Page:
Nick Brownlee

Piatkus £6.99 pbk

Released: 1st July 2010

Reviewed by L J Hurst


Initially, L. J. Hurst worked in the backrooms of the media industry. He now divides his time between work for an international scientific publisher and a rather more British independent bookseller. In years past he was a regular attendee at the Shots on the Page Festivals from whence Shots Mag sprung

I missed Nick Brownlee’s first two Jake and Jouma novels, but Machete, his third, is so good I intend to hunt them out. What have I enjoyed about it? The exotic location of Mombasa in Kenya, the increasing layers of mystery, the lack of a simple solution, but most of all the black humour. The black humour that made James McClure’s Kramer and Zondi police procedurals, set in apartheid South Africa, so awful and so appealing re-appears here in characters losing their heads all too literally, pathologists over-worked but consequently also walking encyclopaedias of unnatural death, naïve new officers intent on justice, homicidal lunatics with distant marshes in which to make their lairs, and ordinary people going about their everyday affairs about which they find it easier to tell lies. Oh, and egotism, and near all-pervasive corruption. Oh, and vengeance. Not necessarily in that order, though.

“Jouma” is Detective Inspector Daniel Jouma of Coast Province CID, while “Jake” is Jake Moore, now running boat trips on the coast, having retired from the Metropolitan Police, or rather Jake should be running boat trips but he ended Burn, the second book in the series, in rather a bad way and he spends much of Machete in recuperation.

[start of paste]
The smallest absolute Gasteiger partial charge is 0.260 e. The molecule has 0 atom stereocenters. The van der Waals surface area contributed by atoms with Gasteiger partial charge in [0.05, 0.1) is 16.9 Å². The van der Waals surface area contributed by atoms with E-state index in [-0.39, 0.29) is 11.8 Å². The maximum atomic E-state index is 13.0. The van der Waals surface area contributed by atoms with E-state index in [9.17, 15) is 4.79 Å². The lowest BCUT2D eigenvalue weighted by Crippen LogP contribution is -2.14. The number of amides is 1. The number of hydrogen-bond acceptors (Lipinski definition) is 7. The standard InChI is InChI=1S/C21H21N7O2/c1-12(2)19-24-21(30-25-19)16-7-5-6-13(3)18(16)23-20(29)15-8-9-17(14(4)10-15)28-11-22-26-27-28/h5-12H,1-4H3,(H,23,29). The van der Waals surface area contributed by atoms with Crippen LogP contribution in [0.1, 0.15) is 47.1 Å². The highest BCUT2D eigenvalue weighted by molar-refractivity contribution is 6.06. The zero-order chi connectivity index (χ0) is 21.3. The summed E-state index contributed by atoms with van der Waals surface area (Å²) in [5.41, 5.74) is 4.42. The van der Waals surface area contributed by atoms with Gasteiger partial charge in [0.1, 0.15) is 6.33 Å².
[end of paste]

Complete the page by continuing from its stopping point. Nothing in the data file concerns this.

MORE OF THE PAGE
As a lunatic seems to be going around Mombasa beheading unfortunate individuals using the eponymous blade, perhaps Jake is lucky that he is not available for involuntary mortality, but as the mayor and other authorities are keen to avoid the potential loss of the tourist trade that would follow upon white visitors being warned they are most at risk – only one in five of the victims is native born – and so has ensured that the threat of a serial killer has not reached the newspapers, Jake is unlikely to learn of the threat. On the other hand, journalists writing feelgood fillers for the news space tend to grow a little frustrated at being held back; one of them might go looking for Jake, as he seems to have had similar experiences before. In the meantime DI Jouma takes the investigation forward.

The trouble with serial killers is that their wake of death becomes a bit like the rubbish skip once booked by Victor Meldrew; turn your back for a moment and someone has dropped one of theirs in it. The trouble for the police is that neither butcher nor fly-killer (if that is the murderous equivalent of a fly-tipper) wants to leave any evidence, and it takes some sieving through.

Luckily for Jouma he has a new assistant who can access databases and do sieving both literal and metaphorical. Unluckily it means the case is even more complicated than it appears, and even more unluckily it means talking to some individuals with authority who would rather the whole thing went away. Jouma does not find life easy.

And all that is why I like Machete. Get your copy now. Chop, chop.






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